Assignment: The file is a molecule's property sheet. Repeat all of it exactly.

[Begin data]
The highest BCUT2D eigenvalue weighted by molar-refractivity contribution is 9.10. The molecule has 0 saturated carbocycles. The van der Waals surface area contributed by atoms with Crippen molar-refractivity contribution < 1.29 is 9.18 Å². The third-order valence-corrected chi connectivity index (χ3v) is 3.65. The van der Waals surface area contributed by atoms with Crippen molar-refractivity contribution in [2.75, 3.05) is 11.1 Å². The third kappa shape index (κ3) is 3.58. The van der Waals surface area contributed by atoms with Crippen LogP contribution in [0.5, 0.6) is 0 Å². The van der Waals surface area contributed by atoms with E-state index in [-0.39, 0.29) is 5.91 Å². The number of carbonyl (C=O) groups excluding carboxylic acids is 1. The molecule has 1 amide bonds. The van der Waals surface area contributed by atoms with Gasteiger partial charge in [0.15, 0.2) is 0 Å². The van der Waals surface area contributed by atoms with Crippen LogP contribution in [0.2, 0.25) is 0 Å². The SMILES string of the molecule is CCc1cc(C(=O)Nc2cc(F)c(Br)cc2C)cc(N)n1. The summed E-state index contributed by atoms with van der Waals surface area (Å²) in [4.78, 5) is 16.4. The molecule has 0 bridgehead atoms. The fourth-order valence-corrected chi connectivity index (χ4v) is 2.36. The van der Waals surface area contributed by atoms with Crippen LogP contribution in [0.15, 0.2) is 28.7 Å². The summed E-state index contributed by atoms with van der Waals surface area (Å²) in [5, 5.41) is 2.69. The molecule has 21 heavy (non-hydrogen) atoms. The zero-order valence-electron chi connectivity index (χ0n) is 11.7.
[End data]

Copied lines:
The highest BCUT2D eigenvalue weighted by molar-refractivity contribution is 9.10. The molecule has 0 saturated carbocycles. The van der Waals surface area contributed by atoms with Crippen molar-refractivity contribution < 1.29 is 9.18 Å². The third-order valence-corrected chi connectivity index (χ3v) is 3.65. The van der Waals surface area contributed by atoms with Crippen molar-refractivity contribution in [2.75, 3.05) is 11.1 Å². The third kappa shape index (κ3) is 3.58. The van der Waals surface area contributed by atoms with Crippen LogP contribution in [0.5, 0.6) is 0 Å². The van der Waals surface area contributed by atoms with E-state index in [-0.39, 0.29) is 5.91 Å². The number of carbonyl (C=O) groups excluding carboxylic acids is 1. The molecule has 1 amide bonds. The van der Waals surface area contributed by atoms with Gasteiger partial charge in [0.15, 0.2) is 0 Å². The van der Waals surface area contributed by atoms with Crippen LogP contribution in [0.2, 0.25) is 0 Å². The SMILES string of the molecule is CCc1cc(C(=O)Nc2cc(F)c(Br)cc2C)cc(N)n1. The summed E-state index contributed by atoms with van der Waals surface area (Å²) in [4.78, 5) is 16.4. The molecule has 0 bridgehead atoms. The fourth-order valence-corrected chi connectivity index (χ4v) is 2.36. The van der Waals surface area contributed by atoms with Crippen LogP contribution in [0.15, 0.2) is 28.7 Å². The summed E-state index contributed by atoms with van der Waals surface area (Å²) in [5, 5.41) is 2.69. The molecule has 21 heavy (non-hydrogen) atoms. The zero-order valence-electron chi connectivity index (χ0n) is 11.7.